Black Willow (California)

[Salix nigra]

A fast-growing, deciduous tree, Black Willow is considered by many to be the largest Willow species in the world. In the very least, it takes that honor among the 100 or so varieties in its native North America.

Flourishing in wet environments, Black Willow grows most frequently in floodplains, swamps, marshes, sloughs, and along stream, pond, and riverbanks — from Southeastern Canada and Maine, west to Manitoba and Minnesota, and as far south as Florida and Texas. Additional populations can also be found in Arizona, California, and the Rio Grande region of Mexico.

Generally reaching 70 to 80 feet in height and 1 to 2 feet in diameter, Black Willow can soar upwards of 140 feet tall in optimal conditions. That said, depending on where it grows, the species can sometimes look more like a massive shrub than a lofty tree, making it difficult to confidently assign a “typical” height.

But there’s no debate that of the roughly 100 species of Willow trees in North America, Black Willow is easily the most commercially important.

Highly prized as a lightweight hardwood with good shock resistance, Black Willow was historically the preferred wood for making artificial limbs. But that use doesn’t call for the strongest of materials. Which is good, because the species is actually weaker for its weight than you might expect, and somewhat hard to work, relegating it in most instances to rough, utilitarian uses.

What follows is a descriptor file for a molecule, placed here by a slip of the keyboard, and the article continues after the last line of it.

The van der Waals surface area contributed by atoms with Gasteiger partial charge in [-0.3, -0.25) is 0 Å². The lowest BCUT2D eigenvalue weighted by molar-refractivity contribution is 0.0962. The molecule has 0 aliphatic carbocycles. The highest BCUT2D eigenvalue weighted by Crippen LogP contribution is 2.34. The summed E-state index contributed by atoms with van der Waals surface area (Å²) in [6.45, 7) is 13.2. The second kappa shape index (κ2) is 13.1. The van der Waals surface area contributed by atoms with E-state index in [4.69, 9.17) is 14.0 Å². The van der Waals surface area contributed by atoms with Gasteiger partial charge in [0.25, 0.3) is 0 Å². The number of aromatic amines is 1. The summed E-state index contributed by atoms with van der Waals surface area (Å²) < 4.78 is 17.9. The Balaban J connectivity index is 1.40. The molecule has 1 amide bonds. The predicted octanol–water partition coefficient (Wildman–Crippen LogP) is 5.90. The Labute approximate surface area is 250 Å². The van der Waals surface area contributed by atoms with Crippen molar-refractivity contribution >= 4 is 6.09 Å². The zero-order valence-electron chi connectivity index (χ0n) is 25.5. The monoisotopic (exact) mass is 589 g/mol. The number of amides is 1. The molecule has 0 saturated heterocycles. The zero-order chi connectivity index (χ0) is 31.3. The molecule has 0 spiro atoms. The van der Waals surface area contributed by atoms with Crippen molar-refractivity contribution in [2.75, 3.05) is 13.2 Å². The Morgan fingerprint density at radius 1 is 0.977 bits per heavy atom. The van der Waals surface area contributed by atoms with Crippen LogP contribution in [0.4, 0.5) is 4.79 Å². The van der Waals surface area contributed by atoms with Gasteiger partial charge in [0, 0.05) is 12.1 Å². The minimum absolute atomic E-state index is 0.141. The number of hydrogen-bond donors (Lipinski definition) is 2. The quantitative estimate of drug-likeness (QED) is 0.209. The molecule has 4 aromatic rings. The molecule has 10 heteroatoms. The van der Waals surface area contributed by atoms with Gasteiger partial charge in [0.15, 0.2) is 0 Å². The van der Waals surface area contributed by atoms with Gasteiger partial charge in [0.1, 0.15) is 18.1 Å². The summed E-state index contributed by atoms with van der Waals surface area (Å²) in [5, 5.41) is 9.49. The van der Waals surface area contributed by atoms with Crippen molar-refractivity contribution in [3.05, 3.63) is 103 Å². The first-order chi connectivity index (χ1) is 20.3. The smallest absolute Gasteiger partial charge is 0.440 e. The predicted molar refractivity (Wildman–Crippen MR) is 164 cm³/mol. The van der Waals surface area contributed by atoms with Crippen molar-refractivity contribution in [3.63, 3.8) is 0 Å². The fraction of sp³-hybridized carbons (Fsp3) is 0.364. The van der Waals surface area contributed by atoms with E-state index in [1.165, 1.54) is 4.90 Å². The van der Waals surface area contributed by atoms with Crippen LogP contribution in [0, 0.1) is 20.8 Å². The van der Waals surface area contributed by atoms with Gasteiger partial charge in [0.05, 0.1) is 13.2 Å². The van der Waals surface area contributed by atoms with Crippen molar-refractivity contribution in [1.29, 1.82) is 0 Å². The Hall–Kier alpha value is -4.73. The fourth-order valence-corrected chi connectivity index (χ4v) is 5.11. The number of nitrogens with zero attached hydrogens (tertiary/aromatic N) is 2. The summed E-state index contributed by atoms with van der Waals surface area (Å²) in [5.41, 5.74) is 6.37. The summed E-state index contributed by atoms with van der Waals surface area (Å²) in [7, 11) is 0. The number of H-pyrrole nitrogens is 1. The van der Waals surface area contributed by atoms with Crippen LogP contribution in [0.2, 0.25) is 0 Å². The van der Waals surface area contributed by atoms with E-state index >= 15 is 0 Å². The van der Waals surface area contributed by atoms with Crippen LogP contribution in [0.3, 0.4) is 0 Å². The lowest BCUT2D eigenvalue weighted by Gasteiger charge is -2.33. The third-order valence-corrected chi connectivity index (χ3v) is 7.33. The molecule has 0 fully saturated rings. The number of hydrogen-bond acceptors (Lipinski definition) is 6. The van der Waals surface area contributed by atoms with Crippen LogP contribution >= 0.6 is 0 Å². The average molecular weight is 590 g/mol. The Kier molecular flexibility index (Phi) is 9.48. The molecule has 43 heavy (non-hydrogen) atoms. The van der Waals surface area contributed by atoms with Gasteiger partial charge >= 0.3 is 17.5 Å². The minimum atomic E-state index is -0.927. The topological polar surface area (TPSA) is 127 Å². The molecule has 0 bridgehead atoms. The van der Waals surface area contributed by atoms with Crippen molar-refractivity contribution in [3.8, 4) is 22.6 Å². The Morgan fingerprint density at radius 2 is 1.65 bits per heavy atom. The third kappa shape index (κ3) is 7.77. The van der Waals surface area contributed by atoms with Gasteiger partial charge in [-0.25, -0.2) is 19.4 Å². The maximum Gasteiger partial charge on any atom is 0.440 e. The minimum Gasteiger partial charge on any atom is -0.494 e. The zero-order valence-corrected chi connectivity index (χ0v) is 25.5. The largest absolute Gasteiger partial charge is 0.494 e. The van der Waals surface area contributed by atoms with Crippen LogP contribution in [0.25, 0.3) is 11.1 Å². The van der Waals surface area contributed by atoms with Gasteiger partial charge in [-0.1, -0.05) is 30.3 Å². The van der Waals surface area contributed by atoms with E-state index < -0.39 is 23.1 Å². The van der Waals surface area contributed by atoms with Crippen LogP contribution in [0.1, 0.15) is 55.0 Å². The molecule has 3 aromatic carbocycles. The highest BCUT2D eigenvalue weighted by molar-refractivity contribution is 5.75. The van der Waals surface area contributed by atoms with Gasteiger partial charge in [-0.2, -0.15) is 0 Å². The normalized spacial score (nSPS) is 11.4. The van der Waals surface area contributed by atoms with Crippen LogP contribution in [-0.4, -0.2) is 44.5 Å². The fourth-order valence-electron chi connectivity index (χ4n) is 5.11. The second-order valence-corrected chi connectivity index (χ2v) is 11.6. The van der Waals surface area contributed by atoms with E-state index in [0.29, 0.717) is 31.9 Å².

Lack of strength and workability aside, exceptional examples of Black Willow – like that found in Central California – produce truly breathtakingly beautiful wood, the type that’s perfect for rustic, live edge furniture. While it features a pale reddish brown to grayish brown heartwood – often with darker streaks – it has a white to creamy tan sapwood. Its grain is usually straight, but can be interlocked or irregular, often with tiny pin knots, and fine-to-medium uniform texture.

Gauging by its commercial stature in North America, it’s easy to see why Black Willow is a popular choice for rustic furniture, sports equipment, kitchen utensils, polo balls, boxes, pallets, crates, caskets, and pulpwood.

Species Distribution:

Eastern North America
Midwestern North America

Janka Hardness:

430 lbf

Sustainability Status:

CITES Appendices: Not listed
IUCN Red List of Threatened Species: Listed as a species of least concern.

Related Species:

White Willow (Salix alba)
Crack Willow (Salix fragilis)
Diamond Willow (Salix bebbiana)

Common/Alternative Names:

Swamp Willow

See It In Use